An aquarist is basically a zookeeper in scuba gear. Like a zookeeper, an aquarist cares for many types of animals that live in the sea, including marine mammals like sea otters, dolphins and sea turtles. Also involved in species conservation projects and public education about sea life, an effective aquarist is passionate about the creatures she cares for and is willing to do physically demanding work in all kinds of weather.
Aquarists, classified as non-farm animal caretakers by the U.S. Bureau of Labor Statistics, earned a median annual salary of $22,070, with a range of $16,050 to $39,010, according to bureau data. Like most jobs, the annual pay is based on one's experience, education, type of facility and region of the country. Aquarists working for federal and state government facilities, for example, earn about $10,000 more per year than those in private and nonprofit facilities.
Aquarists spend much of their time working in the water, feeding and otherwise caring for sea creatures. They monitor the animals' health and behavior; prepare food and hand feed the fish; and train sea mammals, not only to entertain aquarium visitors but to make caring for the animals easier. Seals, for example, may be trained to come when called; tolerate human touch; and roll over so that the aquarist or veterinarian can care for them. Aquarists also monitor water quality, temperature and tank condition, servicing and replacing equipment as necessary. This type of comprehensive care is not a Monday-Friday day job, so aquarists may work long hours and different shifts, including holidays and weekends.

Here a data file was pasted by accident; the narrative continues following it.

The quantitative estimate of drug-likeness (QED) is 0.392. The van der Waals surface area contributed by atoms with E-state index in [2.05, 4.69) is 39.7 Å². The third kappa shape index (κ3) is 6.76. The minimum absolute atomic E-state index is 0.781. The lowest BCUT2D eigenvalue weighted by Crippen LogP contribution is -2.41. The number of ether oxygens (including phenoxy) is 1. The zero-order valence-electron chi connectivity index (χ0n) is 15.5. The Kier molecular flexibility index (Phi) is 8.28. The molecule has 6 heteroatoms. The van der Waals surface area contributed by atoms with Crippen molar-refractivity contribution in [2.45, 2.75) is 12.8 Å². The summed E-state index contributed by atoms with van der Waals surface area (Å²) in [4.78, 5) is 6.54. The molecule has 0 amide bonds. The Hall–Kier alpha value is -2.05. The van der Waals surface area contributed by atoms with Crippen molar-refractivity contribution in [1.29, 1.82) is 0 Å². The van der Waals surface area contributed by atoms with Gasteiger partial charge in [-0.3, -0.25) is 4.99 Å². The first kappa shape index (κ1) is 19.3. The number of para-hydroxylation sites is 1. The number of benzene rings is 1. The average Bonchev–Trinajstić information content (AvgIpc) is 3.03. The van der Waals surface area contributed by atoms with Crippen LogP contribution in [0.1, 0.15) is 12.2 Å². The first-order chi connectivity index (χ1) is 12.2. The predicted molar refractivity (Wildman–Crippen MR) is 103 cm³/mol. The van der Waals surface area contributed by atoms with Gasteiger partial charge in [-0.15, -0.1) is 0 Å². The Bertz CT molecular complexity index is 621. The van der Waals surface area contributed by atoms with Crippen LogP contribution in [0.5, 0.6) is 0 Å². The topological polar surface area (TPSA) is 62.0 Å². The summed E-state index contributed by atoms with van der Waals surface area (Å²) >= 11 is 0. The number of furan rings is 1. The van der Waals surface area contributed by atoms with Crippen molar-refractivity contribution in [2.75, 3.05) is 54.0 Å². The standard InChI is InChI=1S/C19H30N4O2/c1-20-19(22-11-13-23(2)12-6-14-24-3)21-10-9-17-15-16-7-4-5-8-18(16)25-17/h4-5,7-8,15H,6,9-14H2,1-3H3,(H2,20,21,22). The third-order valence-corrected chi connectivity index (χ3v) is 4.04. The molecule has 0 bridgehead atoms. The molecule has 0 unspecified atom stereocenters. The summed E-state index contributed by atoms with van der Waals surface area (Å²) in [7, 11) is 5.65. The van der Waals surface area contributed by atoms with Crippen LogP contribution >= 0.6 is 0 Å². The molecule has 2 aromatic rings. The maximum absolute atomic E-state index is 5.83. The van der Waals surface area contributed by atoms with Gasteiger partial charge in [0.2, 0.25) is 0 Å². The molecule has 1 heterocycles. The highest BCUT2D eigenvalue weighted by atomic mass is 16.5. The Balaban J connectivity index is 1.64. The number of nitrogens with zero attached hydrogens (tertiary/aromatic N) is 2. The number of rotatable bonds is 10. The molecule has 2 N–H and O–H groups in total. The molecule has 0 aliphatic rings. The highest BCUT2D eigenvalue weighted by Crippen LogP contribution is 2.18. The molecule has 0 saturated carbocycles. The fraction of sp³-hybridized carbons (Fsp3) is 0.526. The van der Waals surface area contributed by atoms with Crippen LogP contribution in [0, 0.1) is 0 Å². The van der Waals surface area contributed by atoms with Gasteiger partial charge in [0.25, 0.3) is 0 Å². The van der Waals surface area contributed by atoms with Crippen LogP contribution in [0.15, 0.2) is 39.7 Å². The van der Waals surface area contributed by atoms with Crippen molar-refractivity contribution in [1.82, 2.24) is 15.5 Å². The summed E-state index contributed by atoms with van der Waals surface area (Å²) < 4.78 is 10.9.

A bachelor's degree -- in biology, marine science, conservation biology or zoology -- is the minimum education requirement for a professional aquarist. Those specializing in marine mammal training may have a bachelor's degree in animal behavior or psychology. An aquarist should also have volunteer or internship experience in an aquarium, zoo or research laboratory, and be a certified scuba diver before applying. Because he sometimes travels to help collect marine specimens, he should also have a valid passport for international travel.
The demand for aquarists and other non-farm animal caretakers is expected to increase by 21 percent between 2008 and 2018, the Bureau of Labor Statistics reports. Aquarists specializing in caring for and training marine mammals, though, will face stiff competition for jobs. Those with experience in caring for sea animals in a variety of environments will likely have better job prospects.
- Association of Zoos & Aquariums: Types of Zoo and Aquarium Jobs, 2009
- U.S Bureau of Labor Statistics: 39-2021 Nonfarm Animal Caretakers, 2010
- U.S Bureau of Labor Statistics: Wild Jobs with Wild Life, 2001
- Science Buddies: Science Careers: Aquarist 2011
- State University: Career as a Aquarist, Salary, Employment, 2011
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